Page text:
Types of Green Beetles (With Pictures) — Identification

Let’s take a closer look at some of the green beetles with lustrous metallic green bodies, including ones. Others, on the other hand, have dull dark green wing cases.

Green June Beetle (Cotinis nitida)

Green June beetles have antennae that split at the end and a bronze gold body with emerald green highlights. The elytra of the green beetles, which are iridescent green and brown on the underside, and green on top, are also gold-colored. The green insects have short, dark brown antennae that split near the tip, which you may also see.

Green June beetles are a 1″ (25 mm) long and 0.5″ (13 mm) broad beetle that can be found in large numbers. These active mid-summer flying green beetles have a name that says it all. Fruit like apples, pears, peaches, plums, and nectarines are eaten by metallic green beetles.

They are sometimes known as fig-eaters because they prefer figs. The figeater beetle (Cotinis mutabilis) is, nonetheless, a distinct but related species. Green June beetle larvae are cream-colored and grow to be up to 2 inches (5 cm) long. When they feed on roots, the fat, C-shaped grubs may harm lawns, turfgrass, and decorative plants.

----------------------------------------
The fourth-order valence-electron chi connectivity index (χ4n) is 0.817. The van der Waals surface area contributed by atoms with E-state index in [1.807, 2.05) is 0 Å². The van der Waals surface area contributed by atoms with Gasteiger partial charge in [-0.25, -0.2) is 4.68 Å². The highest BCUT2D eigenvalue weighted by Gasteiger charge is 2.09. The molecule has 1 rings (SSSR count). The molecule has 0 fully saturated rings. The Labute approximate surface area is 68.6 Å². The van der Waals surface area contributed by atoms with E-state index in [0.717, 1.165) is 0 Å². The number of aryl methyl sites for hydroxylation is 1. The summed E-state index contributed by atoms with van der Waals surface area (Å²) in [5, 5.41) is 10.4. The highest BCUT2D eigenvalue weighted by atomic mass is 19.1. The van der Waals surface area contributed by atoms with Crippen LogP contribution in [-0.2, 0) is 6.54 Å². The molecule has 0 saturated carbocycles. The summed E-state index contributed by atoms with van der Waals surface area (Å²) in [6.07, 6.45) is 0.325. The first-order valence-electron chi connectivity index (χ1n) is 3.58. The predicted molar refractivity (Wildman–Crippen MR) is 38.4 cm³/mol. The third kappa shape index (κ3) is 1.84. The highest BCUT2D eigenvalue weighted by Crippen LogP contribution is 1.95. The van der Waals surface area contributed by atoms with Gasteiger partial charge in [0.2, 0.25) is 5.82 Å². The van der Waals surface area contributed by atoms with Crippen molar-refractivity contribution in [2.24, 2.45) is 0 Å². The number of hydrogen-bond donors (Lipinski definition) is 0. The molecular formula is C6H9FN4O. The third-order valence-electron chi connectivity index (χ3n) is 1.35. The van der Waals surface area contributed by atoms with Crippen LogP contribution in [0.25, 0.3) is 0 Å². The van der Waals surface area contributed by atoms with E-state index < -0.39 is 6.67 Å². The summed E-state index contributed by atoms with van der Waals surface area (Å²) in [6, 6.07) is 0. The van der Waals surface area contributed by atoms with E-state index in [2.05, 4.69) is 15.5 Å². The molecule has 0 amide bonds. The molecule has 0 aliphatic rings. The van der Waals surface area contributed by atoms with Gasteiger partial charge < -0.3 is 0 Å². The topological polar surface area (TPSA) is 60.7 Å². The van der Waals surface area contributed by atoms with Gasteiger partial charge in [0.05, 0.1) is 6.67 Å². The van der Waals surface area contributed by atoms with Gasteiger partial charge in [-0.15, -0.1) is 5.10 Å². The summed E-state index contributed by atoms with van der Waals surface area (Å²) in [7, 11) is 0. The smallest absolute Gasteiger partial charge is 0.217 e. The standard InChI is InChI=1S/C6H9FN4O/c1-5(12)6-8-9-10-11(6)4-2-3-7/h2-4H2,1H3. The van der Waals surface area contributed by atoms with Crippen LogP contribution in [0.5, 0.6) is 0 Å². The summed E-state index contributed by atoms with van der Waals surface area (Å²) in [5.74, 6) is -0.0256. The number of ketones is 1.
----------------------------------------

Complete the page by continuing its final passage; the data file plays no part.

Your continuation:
Green beetle identification

The velvety green body with dull bronze or gold edges and shading are distinguishing characteristics of the green June beetle. In mid to late summer, green beetles may be seen flying or crawling on the ground or plants.

Green Fruit Beetle (Cotinis mutabilis)

The green fruit beetle, sometimes known as the western green beetle or figeater beetle, has a huge metallic green body with bronze edges and clubbed antennae. The horn-like protrusion on the head, huge legs, and enormous size are additional identifying traits of the green fruit beetle.

The length of the green fruit beetle ranges from 0.75 to 1.3 inches (20 to 34 mm). Adults will frequently eat sweet, soft-skinned fruits. Grape, peach, pear, tomato, and figeater beetles are among the fruit types that feed on them. Because of their sweetness, they are also attracted to fermenting or ripening fruit. The larvae of green fruit beetles and June beetles are different in that they don’t harm lawns. As a result, instead of being an invasive pest, green fruit beetles are merely regarded a minor nuisance in residential gardens.